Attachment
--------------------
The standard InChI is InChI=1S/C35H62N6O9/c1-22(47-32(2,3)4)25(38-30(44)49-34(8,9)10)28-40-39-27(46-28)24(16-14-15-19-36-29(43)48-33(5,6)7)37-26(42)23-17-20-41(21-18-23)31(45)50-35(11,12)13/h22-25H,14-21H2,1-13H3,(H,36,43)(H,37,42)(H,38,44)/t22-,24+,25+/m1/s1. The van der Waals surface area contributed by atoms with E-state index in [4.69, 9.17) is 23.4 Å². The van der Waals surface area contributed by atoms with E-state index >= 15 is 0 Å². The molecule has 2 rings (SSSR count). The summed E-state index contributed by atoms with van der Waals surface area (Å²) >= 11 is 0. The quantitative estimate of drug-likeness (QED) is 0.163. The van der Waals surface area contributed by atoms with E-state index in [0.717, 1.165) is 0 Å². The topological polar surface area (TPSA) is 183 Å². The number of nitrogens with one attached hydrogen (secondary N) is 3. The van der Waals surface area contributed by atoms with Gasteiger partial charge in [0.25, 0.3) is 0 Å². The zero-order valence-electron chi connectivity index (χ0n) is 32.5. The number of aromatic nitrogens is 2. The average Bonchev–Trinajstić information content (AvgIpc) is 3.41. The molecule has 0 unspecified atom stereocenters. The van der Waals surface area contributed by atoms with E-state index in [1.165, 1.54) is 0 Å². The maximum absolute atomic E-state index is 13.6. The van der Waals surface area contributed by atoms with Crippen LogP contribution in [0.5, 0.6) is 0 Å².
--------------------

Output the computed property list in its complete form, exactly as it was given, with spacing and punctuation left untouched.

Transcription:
The standard InChI is InChI=1S/C35H62N6O9/c1-22(47-32(2,3)4)25(38-30(44)49-34(8,9)10)28-40-39-27(46-28)24(16-14-15-19-36-29(43)48-33(5,6)7)37-26(42)23-17-20-41(21-18-23)31(45)50-35(11,12)13/h22-25H,14-21H2,1-13H3,(H,36,43)(H,37,42)(H,38,44)/t22-,24+,25+/m1/s1. The van der Waals surface area contributed by atoms with E-state index in [4.69, 9.17) is 23.4 Å². The van der Waals surface area contributed by atoms with E-state index >= 15 is 0 Å². The molecule has 2 rings (SSSR count). The summed E-state index contributed by atoms with van der Waals surface area (Å²) >= 11 is 0. The quantitative estimate of drug-likeness (QED) is 0.163. The van der Waals surface area contributed by atoms with E-state index in [0.717, 1.165) is 0 Å². The topological polar surface area (TPSA) is 183 Å². The number of nitrogens with one attached hydrogen (secondary N) is 3. The van der Waals surface area contributed by atoms with Gasteiger partial charge in [0.25, 0.3) is 0 Å². The zero-order valence-electron chi connectivity index (χ0n) is 32.5. The number of aromatic nitrogens is 2. The average Bonchev–Trinajstić information content (AvgIpc) is 3.41. The molecule has 0 unspecified atom stereocenters. The van der Waals surface area contributed by atoms with E-state index in [1.165, 1.54) is 0 Å². The maximum absolute atomic E-state index is 13.6. The van der Waals surface area contributed by atoms with Crippen LogP contribution in [0.5, 0.6) is 0 Å².